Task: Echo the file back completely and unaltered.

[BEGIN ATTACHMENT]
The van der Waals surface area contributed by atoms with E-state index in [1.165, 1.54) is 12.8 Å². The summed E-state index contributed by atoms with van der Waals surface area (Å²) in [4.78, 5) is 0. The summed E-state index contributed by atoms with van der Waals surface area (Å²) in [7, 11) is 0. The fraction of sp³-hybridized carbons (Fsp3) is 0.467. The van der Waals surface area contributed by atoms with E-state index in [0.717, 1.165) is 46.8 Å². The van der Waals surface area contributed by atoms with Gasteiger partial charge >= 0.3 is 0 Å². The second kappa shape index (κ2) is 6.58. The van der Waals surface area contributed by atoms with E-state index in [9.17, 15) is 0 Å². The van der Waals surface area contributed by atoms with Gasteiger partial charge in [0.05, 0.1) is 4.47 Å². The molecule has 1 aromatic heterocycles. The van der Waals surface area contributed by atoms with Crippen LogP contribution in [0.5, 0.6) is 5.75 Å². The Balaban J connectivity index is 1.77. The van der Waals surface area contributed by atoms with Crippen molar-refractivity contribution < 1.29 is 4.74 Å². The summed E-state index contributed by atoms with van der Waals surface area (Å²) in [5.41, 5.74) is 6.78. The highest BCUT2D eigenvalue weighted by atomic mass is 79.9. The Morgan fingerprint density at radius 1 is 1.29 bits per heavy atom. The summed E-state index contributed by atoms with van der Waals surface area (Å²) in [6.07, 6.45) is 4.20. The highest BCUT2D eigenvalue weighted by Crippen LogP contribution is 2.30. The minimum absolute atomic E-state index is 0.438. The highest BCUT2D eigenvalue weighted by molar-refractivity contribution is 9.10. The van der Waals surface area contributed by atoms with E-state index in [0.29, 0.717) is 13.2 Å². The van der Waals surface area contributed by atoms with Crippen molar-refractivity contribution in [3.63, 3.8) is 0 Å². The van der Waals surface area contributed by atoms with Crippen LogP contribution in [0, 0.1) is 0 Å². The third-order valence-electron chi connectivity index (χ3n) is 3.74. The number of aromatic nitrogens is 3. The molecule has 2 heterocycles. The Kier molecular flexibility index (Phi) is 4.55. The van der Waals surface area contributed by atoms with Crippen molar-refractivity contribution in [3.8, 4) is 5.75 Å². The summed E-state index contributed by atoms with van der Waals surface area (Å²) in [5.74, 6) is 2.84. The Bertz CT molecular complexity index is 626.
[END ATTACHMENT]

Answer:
The van der Waals surface area contributed by atoms with E-state index in [1.165, 1.54) is 12.8 Å². The summed E-state index contributed by atoms with van der Waals surface area (Å²) in [4.78, 5) is 0. The summed E-state index contributed by atoms with van der Waals surface area (Å²) in [7, 11) is 0. The fraction of sp³-hybridized carbons (Fsp3) is 0.467. The van der Waals surface area contributed by atoms with E-state index in [0.717, 1.165) is 46.8 Å². The van der Waals surface area contributed by atoms with Gasteiger partial charge >= 0.3 is 0 Å². The second kappa shape index (κ2) is 6.58. The van der Waals surface area contributed by atoms with E-state index in [9.17, 15) is 0 Å². The van der Waals surface area contributed by atoms with Gasteiger partial charge in [0.05, 0.1) is 4.47 Å². The molecule has 1 aromatic heterocycles. The van der Waals surface area contributed by atoms with Crippen LogP contribution in [0.5, 0.6) is 5.75 Å². The Balaban J connectivity index is 1.77. The van der Waals surface area contributed by atoms with Crippen molar-refractivity contribution < 1.29 is 4.74 Å². The summed E-state index contributed by atoms with van der Waals surface area (Å²) in [5.41, 5.74) is 6.78. The highest BCUT2D eigenvalue weighted by atomic mass is 79.9. The Morgan fingerprint density at radius 1 is 1.29 bits per heavy atom. The summed E-state index contributed by atoms with van der Waals surface area (Å²) in [6.07, 6.45) is 4.20. The highest BCUT2D eigenvalue weighted by Crippen LogP contribution is 2.30. The minimum absolute atomic E-state index is 0.438. The highest BCUT2D eigenvalue weighted by molar-refractivity contribution is 9.10. The van der Waals surface area contributed by atoms with E-state index in [0.29, 0.717) is 13.2 Å². The van der Waals surface area contributed by atoms with Crippen molar-refractivity contribution in [3.63, 3.8) is 0 Å². The van der Waals surface area contributed by atoms with Crippen LogP contribution in [0, 0.1) is 0 Å². The third-order valence-electron chi connectivity index (χ3n) is 3.74. The number of aromatic nitrogens is 3. The molecule has 2 heterocycles. The Kier molecular flexibility index (Phi) is 4.55. The van der Waals surface area contributed by atoms with Crippen molar-refractivity contribution in [3.8, 4) is 5.75 Å². The summed E-state index contributed by atoms with van der Waals surface area (Å²) in [5.74, 6) is 2.84. The Bertz CT molecular complexity index is 626.